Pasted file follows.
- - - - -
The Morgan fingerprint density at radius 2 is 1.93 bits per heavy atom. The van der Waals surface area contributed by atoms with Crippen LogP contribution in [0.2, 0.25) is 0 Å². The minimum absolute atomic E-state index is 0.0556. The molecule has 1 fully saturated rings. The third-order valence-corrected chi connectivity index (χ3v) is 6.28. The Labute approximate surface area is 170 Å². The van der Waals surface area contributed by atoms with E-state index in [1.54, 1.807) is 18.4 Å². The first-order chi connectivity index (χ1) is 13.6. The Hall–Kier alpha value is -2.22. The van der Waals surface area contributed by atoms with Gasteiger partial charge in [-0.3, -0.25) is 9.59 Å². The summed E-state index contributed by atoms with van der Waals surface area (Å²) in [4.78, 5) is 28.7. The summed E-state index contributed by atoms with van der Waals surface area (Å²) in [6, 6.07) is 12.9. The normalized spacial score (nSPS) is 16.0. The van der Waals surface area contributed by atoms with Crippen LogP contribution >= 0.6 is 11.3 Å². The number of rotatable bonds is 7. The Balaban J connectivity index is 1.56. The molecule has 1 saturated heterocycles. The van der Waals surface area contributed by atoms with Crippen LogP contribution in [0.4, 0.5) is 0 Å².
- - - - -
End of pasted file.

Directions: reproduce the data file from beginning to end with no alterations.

The Morgan fingerprint density at radius 2 is 1.93 bits per heavy atom. The van der Waals surface area contributed by atoms with Crippen LogP contribution in [0.2, 0.25) is 0 Å². The minimum absolute atomic E-state index is 0.0556. The molecule has 1 fully saturated rings. The third-order valence-corrected chi connectivity index (χ3v) is 6.28. The Labute approximate surface area is 170 Å². The van der Waals surface area contributed by atoms with E-state index in [1.54, 1.807) is 18.4 Å². The first-order chi connectivity index (χ1) is 13.6. The Hall–Kier alpha value is -2.22. The van der Waals surface area contributed by atoms with Gasteiger partial charge in [-0.3, -0.25) is 9.59 Å². The summed E-state index contributed by atoms with van der Waals surface area (Å²) in [4.78, 5) is 28.7. The summed E-state index contributed by atoms with van der Waals surface area (Å²) in [6, 6.07) is 12.9. The normalized spacial score (nSPS) is 16.0. The van der Waals surface area contributed by atoms with Crippen LogP contribution >= 0.6 is 11.3 Å². The number of rotatable bonds is 7. The Balaban J connectivity index is 1.56. The molecule has 1 saturated heterocycles. The van der Waals surface area contributed by atoms with Crippen LogP contribution in [0.4, 0.5) is 0 Å².